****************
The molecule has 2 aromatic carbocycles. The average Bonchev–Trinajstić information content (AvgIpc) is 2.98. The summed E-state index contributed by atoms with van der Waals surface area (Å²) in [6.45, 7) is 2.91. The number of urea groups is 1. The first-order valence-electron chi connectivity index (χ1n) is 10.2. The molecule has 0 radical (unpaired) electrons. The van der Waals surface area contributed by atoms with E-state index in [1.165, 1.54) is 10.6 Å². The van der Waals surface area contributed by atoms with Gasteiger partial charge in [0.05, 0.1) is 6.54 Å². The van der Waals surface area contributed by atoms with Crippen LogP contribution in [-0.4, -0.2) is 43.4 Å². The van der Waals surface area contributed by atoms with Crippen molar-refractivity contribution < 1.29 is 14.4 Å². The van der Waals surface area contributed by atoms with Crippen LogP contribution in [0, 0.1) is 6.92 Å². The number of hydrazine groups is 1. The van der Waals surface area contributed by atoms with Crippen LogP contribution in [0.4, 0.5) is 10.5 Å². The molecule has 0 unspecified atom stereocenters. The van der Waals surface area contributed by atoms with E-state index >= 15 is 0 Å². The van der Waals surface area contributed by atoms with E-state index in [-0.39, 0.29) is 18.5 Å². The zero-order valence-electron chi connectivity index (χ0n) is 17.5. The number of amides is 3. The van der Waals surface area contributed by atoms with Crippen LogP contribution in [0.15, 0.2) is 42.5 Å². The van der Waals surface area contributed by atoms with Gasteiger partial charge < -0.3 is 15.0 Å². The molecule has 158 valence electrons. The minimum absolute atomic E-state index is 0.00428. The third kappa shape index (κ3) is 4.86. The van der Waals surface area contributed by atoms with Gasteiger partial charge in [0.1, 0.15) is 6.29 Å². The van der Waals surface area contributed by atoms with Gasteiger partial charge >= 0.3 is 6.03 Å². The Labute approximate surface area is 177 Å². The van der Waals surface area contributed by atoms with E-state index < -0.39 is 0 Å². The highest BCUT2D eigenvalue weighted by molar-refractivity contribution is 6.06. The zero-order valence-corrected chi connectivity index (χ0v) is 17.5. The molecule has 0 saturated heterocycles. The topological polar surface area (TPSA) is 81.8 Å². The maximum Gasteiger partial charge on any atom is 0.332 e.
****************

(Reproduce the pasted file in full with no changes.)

The molecule has 2 aromatic carbocycles. The average Bonchev–Trinajstić information content (AvgIpc) is 2.98. The summed E-state index contributed by atoms with van der Waals surface area (Å²) in [6.45, 7) is 2.91. The number of urea groups is 1. The first-order valence-electron chi connectivity index (χ1n) is 10.2. The molecule has 0 radical (unpaired) electrons. The van der Waals surface area contributed by atoms with E-state index in [1.165, 1.54) is 10.6 Å². The van der Waals surface area contributed by atoms with Gasteiger partial charge in [0.05, 0.1) is 6.54 Å². The van der Waals surface area contributed by atoms with Crippen LogP contribution in [-0.4, -0.2) is 43.4 Å². The van der Waals surface area contributed by atoms with Crippen molar-refractivity contribution < 1.29 is 14.4 Å². The van der Waals surface area contributed by atoms with Crippen LogP contribution in [0, 0.1) is 6.92 Å². The number of hydrazine groups is 1. The van der Waals surface area contributed by atoms with Crippen LogP contribution in [0.4, 0.5) is 10.5 Å². The molecule has 0 unspecified atom stereocenters. The van der Waals surface area contributed by atoms with E-state index >= 15 is 0 Å². The van der Waals surface area contributed by atoms with E-state index in [-0.39, 0.29) is 18.5 Å². The zero-order valence-electron chi connectivity index (χ0n) is 17.5. The number of amides is 3. The van der Waals surface area contributed by atoms with Crippen LogP contribution in [0.15, 0.2) is 42.5 Å². The van der Waals surface area contributed by atoms with Gasteiger partial charge < -0.3 is 15.0 Å². The molecule has 158 valence electrons. The minimum absolute atomic E-state index is 0.00428. The third kappa shape index (κ3) is 4.86. The van der Waals surface area contributed by atoms with Gasteiger partial charge in [0.1, 0.15) is 6.29 Å². The van der Waals surface area contributed by atoms with Gasteiger partial charge >= 0.3 is 6.03 Å². The Labute approximate surface area is 177 Å². The van der Waals surface area contributed by atoms with E-state index < -0.39 is 0 Å². The highest BCUT2D eigenvalue weighted by molar-refractivity contribution is 6.06. The zero-order valence-corrected chi connectivity index (χ0v) is 17.5. The molecule has 0 saturated heterocycles. The topological polar surface area (TPSA) is 81.8 Å². The maximum Gasteiger partial charge on any atom is 0.332 e.